That was true in the "early days" (basically the days of the Roman Republic). At that time, "Rome," (basically central Italy), was beset by Greek outposts (of so-called Magna Graecia) in southern Italy (as far north as modern Naples, at one time), Tarentum, and the Italian "boot." Also Carthaginian outposts in Lilybaem (Sicily), Caralis (Sardinia). And Carthage and its allies in North Africa weren't that far away. During the time of the Carthagian threat, a Roman Senator, Cato the Elder repeatedly exhorted his country to destroy Carthage: Carthago delenda est
By the end of the Second Punic War, Rome had neutralized the Carthaginian and Magna Graecia threats. They still had to worry about the balance of power in Greece itself, and whether the Macedonians, the Selucids, or the two in combination might threaten Italy from across the Adriatic. But four successful Macedonian wars (and one against the Selucids) took care of that threat.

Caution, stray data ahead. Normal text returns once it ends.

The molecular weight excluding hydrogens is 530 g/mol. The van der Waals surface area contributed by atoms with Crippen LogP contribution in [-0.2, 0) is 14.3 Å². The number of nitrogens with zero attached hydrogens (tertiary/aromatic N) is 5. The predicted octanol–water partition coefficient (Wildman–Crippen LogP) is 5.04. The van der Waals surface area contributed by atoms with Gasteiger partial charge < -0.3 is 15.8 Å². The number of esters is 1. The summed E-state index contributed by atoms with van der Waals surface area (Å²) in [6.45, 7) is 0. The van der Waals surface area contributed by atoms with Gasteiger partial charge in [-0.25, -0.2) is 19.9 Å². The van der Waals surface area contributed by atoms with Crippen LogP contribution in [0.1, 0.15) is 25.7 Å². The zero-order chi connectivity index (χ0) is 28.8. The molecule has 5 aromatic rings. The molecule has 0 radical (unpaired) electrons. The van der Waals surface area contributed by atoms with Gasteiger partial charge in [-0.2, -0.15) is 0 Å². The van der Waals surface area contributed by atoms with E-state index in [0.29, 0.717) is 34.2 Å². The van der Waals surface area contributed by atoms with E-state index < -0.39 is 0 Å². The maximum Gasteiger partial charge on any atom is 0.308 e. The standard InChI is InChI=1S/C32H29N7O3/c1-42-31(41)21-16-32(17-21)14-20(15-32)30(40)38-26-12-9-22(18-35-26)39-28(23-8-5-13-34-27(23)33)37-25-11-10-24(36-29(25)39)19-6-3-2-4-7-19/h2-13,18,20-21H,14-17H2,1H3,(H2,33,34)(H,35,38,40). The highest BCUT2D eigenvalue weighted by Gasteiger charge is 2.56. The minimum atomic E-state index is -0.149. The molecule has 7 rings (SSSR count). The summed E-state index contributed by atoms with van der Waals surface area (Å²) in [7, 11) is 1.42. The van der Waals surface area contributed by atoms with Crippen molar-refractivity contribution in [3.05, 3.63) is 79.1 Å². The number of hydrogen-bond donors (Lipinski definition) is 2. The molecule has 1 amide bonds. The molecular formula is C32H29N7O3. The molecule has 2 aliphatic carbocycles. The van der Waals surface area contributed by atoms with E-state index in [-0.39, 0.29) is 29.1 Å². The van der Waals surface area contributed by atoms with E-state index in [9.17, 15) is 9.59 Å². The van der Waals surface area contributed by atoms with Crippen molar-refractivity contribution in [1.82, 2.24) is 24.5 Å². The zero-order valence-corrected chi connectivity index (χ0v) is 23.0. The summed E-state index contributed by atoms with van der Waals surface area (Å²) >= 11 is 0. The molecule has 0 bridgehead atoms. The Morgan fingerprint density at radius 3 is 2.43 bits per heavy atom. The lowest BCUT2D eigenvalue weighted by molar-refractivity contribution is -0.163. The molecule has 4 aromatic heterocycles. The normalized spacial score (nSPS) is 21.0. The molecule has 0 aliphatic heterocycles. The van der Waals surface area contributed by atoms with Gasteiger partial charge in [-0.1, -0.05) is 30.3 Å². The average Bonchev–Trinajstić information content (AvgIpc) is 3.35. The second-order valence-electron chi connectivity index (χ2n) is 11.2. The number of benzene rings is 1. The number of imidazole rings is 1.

Maybe there was a further threat from the Celts (Rome's ancient enemy) in Milan, and in Gaul. But Caesar's conquest of Gaul, and the earlier conquest of Spain and Milan had neutralized that threat.
By the time of the Caesars, Julius and Augustus, Rome had neutralized the immediate threats. It had no real need to expand further into Britain, Germany, or much beyond the shores of the eastern Mediterranean.